What Really Happened with Michael Rivero
What Really Happened with Michael Rivero, November 16, 2021 Hour 2

What Really Happened with Michael Rivero

Play Episode Listen Later Nov 16, 2021 60:00


INFLATION & ECONOMY, RITTENHOUSE TRIAL & SELF-DEFENSE, PROPAGANDA & PROGRAMMING, RACE / POLITICS / CULTURE, FAUCI & COVID, INTERNATIONAL CONFLICT & NATURAL RESOURCES

projectupland.com On The Go
The Future of Conservation: Interagency Partners Work in Tandem to Protect Multiple Species

projectupland.com On The Go

Play Episode Listen Later Nov 16, 2021 9:39


A West Virginia University wildlife and fisheries student joins experts from the U.S. Forest Service, Ruffed Grouse Society, and West Virginia Division of Natural Resources on an interagency project outside of Elkins, West Virginia. Through this visit to the worksite, it's clear that multispecies management via interagency collaboration is a successful model to bolster successful conservation practices.

World Ocean Radio
Backwash

World Ocean Radio

Play Episode Listen Later Nov 16, 2021 4:57


This week on World Ocean Radio we're defining "backwash" as the movement of water for filtration, for desalination, and for clearing of debris and toxins, and we're discussing methods that clean and protect Nature, using the strategies of bio-remediation to detoxify and cleanse against the human-caused destruction of natural systems.Peter Neill, Director of the World Ocean Observatory and host of World Ocean Radio, provides coverage of a broad spectrum of ocean issues from science and education to advocacy and exemplary projects. World Ocean Radio, a project of the World Ocean Observatory, is a weekly series of five-minute audio essays available for syndicated use at no cost by college and community radio stations worldwide.World Ocean Radio is produced in association with WERU-FM in Blue Hill, Maine and is distributed by the Public Radio Exchange and the Pacifica Network.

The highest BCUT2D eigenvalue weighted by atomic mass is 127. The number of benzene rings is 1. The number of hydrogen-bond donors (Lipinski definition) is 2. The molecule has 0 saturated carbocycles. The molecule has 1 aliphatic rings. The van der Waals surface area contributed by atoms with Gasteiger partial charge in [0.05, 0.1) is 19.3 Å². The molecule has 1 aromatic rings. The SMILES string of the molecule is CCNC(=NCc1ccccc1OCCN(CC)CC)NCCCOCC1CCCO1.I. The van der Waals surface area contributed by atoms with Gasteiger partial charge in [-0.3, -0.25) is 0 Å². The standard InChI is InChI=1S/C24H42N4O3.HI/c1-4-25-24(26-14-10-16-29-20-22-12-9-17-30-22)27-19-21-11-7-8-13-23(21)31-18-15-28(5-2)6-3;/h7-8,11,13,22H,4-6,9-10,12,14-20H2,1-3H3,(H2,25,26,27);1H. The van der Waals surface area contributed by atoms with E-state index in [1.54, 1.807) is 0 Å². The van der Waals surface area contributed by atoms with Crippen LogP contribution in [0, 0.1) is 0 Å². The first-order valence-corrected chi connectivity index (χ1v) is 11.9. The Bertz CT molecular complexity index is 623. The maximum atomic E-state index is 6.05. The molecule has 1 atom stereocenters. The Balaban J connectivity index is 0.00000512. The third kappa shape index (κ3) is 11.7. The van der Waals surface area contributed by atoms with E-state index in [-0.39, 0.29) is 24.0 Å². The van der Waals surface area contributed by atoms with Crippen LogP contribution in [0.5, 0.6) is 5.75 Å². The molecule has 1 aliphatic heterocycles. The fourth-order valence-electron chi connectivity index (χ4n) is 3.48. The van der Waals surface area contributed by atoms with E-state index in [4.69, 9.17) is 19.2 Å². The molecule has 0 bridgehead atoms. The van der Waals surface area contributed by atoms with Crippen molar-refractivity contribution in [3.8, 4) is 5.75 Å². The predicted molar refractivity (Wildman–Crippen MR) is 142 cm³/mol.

Virginia Water Radio
Episode 603 (11-15-21): Last Bird Out

Virginia Water Radio

Play Episode Listen Later Nov 16, 2021